The top of the front steering shaft has a removable lever to attach the piece of linkage coming from the steering wheel. This enables you to remove it if needed. If you look at the pic entitled "pitman arm detail", this is the steering wheel shaft with the pitman arm welded on. As you can see, the arm on the end is rounded and has three holes. There's a reason for this, which is to prevent the heim joints, which are the screw-on ball bearing pieces on the ends of the rods from binding. The reason for the three holes is to give you adjustments to the steering sensitivity. Further out gives you more slack. Further in tighter. It is also important that the arm running across the top of the engine area has threads on either end. This way the heim joints can be screwed in or out to adjust the amount of right and left turn in the wheels.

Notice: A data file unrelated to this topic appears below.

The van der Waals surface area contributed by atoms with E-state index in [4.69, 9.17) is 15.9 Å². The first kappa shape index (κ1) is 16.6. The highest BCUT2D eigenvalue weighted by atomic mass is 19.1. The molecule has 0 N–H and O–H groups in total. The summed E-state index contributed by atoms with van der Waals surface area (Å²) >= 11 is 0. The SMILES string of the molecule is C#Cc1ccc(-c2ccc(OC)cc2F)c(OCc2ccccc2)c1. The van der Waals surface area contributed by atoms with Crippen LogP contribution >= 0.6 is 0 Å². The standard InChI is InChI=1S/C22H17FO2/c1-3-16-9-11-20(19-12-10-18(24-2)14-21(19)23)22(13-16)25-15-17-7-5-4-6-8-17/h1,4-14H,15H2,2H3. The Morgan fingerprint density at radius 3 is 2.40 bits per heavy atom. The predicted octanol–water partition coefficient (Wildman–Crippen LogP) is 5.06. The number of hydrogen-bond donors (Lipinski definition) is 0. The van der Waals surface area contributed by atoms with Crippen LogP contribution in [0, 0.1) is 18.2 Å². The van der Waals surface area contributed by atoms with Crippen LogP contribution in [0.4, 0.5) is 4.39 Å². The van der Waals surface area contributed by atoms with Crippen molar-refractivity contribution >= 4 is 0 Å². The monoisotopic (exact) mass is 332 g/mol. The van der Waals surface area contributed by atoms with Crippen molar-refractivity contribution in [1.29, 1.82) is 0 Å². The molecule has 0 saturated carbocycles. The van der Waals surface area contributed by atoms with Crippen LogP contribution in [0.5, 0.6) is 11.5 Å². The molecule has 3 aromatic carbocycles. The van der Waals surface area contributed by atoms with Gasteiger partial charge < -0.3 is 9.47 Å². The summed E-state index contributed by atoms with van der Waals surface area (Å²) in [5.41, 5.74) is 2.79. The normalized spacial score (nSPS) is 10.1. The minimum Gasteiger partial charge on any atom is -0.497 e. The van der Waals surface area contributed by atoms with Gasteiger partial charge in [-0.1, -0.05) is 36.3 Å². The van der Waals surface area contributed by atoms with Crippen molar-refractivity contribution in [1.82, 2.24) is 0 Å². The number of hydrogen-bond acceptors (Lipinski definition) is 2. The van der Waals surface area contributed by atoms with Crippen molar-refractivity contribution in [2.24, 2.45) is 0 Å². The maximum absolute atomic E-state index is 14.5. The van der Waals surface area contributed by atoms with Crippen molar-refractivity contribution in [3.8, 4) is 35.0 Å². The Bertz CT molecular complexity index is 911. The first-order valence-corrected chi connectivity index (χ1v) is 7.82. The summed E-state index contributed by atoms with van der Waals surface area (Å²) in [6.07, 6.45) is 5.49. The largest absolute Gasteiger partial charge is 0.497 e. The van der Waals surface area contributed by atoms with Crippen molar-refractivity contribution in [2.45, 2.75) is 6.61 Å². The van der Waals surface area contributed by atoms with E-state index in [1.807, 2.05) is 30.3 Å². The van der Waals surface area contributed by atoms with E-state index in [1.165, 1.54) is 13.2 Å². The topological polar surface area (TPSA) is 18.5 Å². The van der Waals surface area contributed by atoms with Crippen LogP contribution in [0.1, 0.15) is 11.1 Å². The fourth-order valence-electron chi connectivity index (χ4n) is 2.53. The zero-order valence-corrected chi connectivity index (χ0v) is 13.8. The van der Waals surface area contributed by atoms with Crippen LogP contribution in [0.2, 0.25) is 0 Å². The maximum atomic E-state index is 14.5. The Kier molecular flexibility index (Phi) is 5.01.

In The pic entitled: "Steering arm", you can see how this system works together. Lastly, the "turn right" pic shows the underside linkage and radius arms. If you see the "t" shaped piece, that's where the radius arms connect. The "T" is welded to the bottom of the front steering shaft.

Another step is to determine the angle of the wheels. Generally, it is better to have the left wheel turn in more than the right. I usually have the left wheel turn in @ 10:00 and the right at 2:00.

Lastly, you will need to install what are known as "stops", which are basically welded on rods or bolts to prevent the wheels from turning too far. If they turn too far, the steering wheel will turn completely over, thus reversing your steering! Not good! For this build,. all I did was weld two 5/16" pieces of steel rod to the front of the axle, right where the spindles swing in and out. The spindle arms simply hit the stops. I held the wheels in place at the correct position and placed the stops at exactly where the spindle arms hit, then welded them into place.